What is the special added value of 3D printed clothing for you?
Körner: You can thereby generate an aesthetic that is unique and that can not be achieved with any other technique. This was the case, for example, with my dress “Venus”, which I designed in 2016. My inspiration was deep-sea sponges in the oceans. They build their structures in such a way that they grow in the direction of the light and use only as much material as they need. This generates openings and patterns that are influenced by external influences. I scanned this structure 3D and then tried to recreate. The dress looks like the sponge structure has grown over the body.
The dress also contains elements of a degradable PLA, which can change the color in temperature differences. As the person becomes extremely happy, the body becomes hotter, changing color, and the dress communicates to the outside world as that person feels, without telling them directly.
The blockbuster “Black Panther”, for whom they have designed the costume of Queen Ramonda with costume designer Ruth E. Carter, has contributed to her fame. In what way Is 3D printing suitable for such elaborate film productions?
Körner: The possibilities that come with the design process are enormous. With the 3D design it is possible to realize and visualize things that are much more in line with the spirit of the productions. For example, “Black Panther” plays in Wakanda, a kingdom in Africa that has gone incredibly far in terms of technology. Of course, it made sense to create the Queen’s costume with such modern manufacturing methods.
What are the big advantages of 3D printing in fashion?
Körner: Once you have created a 3D file, you can print it out many times and thus generate mass customization. The files can then be adapted to other persons via a 3D scan. The sizes of dresses that we have been around for almost 100 years are always only approximate. In addition, sweatshops in which workers are exploited or in which they have to handle toxic materials would become obsolete in developing countries. The need for overhauling in the fashion industry is above all the way clothes are made.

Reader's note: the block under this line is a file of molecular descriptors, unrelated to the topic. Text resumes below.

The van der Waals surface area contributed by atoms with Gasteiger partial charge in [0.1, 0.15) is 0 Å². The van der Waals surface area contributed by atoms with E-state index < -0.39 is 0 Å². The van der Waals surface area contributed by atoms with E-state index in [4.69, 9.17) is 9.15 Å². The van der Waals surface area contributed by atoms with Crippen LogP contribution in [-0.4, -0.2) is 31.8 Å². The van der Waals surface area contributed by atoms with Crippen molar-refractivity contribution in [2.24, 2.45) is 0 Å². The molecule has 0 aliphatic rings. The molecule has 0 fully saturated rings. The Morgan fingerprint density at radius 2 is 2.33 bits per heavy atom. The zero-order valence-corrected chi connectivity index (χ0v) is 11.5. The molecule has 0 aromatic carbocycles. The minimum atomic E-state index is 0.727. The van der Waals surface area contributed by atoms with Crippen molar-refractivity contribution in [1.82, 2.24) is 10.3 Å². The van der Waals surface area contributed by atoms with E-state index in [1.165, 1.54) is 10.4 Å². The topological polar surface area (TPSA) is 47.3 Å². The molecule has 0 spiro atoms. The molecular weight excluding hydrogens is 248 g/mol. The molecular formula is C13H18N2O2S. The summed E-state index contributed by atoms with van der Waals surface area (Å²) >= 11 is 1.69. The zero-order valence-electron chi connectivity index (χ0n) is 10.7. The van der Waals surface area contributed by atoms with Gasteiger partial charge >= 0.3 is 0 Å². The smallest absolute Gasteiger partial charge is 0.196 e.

Given the high number of returns, local production would also be a plus.
Körner: Exactly. The 3D file can be sent to any location via digital means and printed there. Of course, not everyone will have their own high-end printer at home in the future – we’re still a long way from that. But there could be stores where these printers are. I also want to list the recyclability. The clothes can be melted down and processed into new 3D printed dresses. It is also possible to turn recycled plastic bottles into filaments that can be used for printing and there is research into the use of algae. As a complete paradigm shift is possible. And apart from the design possibilities, I find that actually the most exciting.
Where do you still see development potential?
Körner: How to design larger machines that can print with flexible material, how to lower prices and make them accessible to the user? So far only very few materials are suitable for designing 3D fashion. Much more could happen in that direction. In New York there is research into the production of artificial leather and the question arises how to make sustainable materials. Even if some materials are already biodegradable today, the manufacturing process is not sustainable. Especially if you think in terms of mass production, that will be even more important.